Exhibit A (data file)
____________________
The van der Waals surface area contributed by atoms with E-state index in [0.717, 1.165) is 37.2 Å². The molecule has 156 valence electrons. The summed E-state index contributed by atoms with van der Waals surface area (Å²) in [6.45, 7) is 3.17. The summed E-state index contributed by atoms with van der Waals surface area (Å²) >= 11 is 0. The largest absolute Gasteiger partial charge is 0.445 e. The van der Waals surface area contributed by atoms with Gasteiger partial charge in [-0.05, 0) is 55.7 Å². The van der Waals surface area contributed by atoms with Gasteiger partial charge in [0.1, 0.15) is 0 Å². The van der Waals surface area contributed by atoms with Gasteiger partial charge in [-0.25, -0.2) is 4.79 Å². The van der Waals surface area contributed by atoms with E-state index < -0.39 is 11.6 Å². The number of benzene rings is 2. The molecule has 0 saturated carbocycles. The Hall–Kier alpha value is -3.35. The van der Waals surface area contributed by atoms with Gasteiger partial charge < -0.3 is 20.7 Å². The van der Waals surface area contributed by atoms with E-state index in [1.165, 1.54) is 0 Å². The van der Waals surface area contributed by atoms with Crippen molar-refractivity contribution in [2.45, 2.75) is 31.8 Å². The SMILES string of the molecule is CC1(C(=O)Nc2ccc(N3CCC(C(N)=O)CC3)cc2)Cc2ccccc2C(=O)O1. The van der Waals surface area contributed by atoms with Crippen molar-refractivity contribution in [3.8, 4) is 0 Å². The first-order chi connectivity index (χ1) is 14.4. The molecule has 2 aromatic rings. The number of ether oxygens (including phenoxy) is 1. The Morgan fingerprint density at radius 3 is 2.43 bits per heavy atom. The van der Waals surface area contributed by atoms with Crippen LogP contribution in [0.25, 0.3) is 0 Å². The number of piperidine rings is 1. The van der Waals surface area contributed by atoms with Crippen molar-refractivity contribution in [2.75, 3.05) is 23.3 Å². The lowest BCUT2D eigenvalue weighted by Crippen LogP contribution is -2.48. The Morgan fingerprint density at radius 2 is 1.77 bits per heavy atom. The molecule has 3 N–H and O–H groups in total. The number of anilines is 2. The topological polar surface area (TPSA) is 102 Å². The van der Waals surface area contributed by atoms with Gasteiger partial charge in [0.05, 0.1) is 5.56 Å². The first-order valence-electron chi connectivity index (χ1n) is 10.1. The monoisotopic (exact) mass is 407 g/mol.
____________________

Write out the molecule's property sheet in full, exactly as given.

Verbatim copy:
The van der Waals surface area contributed by atoms with E-state index in [0.717, 1.165) is 37.2 Å². The molecule has 156 valence electrons. The summed E-state index contributed by atoms with van der Waals surface area (Å²) in [6.45, 7) is 3.17. The summed E-state index contributed by atoms with van der Waals surface area (Å²) >= 11 is 0. The largest absolute Gasteiger partial charge is 0.445 e. The van der Waals surface area contributed by atoms with Gasteiger partial charge in [-0.05, 0) is 55.7 Å². The van der Waals surface area contributed by atoms with Gasteiger partial charge in [0.1, 0.15) is 0 Å². The van der Waals surface area contributed by atoms with Gasteiger partial charge in [-0.25, -0.2) is 4.79 Å². The van der Waals surface area contributed by atoms with E-state index < -0.39 is 11.6 Å². The number of benzene rings is 2. The molecule has 0 saturated carbocycles. The Hall–Kier alpha value is -3.35. The van der Waals surface area contributed by atoms with Gasteiger partial charge < -0.3 is 20.7 Å². The van der Waals surface area contributed by atoms with E-state index in [1.165, 1.54) is 0 Å². The van der Waals surface area contributed by atoms with Crippen molar-refractivity contribution in [2.45, 2.75) is 31.8 Å². The SMILES string of the molecule is CC1(C(=O)Nc2ccc(N3CCC(C(N)=O)CC3)cc2)Cc2ccccc2C(=O)O1. The van der Waals surface area contributed by atoms with Crippen molar-refractivity contribution in [3.8, 4) is 0 Å². The first-order chi connectivity index (χ1) is 14.4. The molecule has 2 aromatic rings. The number of ether oxygens (including phenoxy) is 1. The Morgan fingerprint density at radius 3 is 2.43 bits per heavy atom. The van der Waals surface area contributed by atoms with Crippen LogP contribution in [0.25, 0.3) is 0 Å². The number of piperidine rings is 1. The van der Waals surface area contributed by atoms with Crippen molar-refractivity contribution in [2.75, 3.05) is 23.3 Å². The lowest BCUT2D eigenvalue weighted by Crippen LogP contribution is -2.48. The Morgan fingerprint density at radius 2 is 1.77 bits per heavy atom. The molecule has 3 N–H and O–H groups in total. The number of anilines is 2. The topological polar surface area (TPSA) is 102 Å². The van der Waals surface area contributed by atoms with Gasteiger partial charge in [0.05, 0.1) is 5.56 Å². The first-order valence-electron chi connectivity index (χ1n) is 10.1. The monoisotopic (exact) mass is 407 g/mol.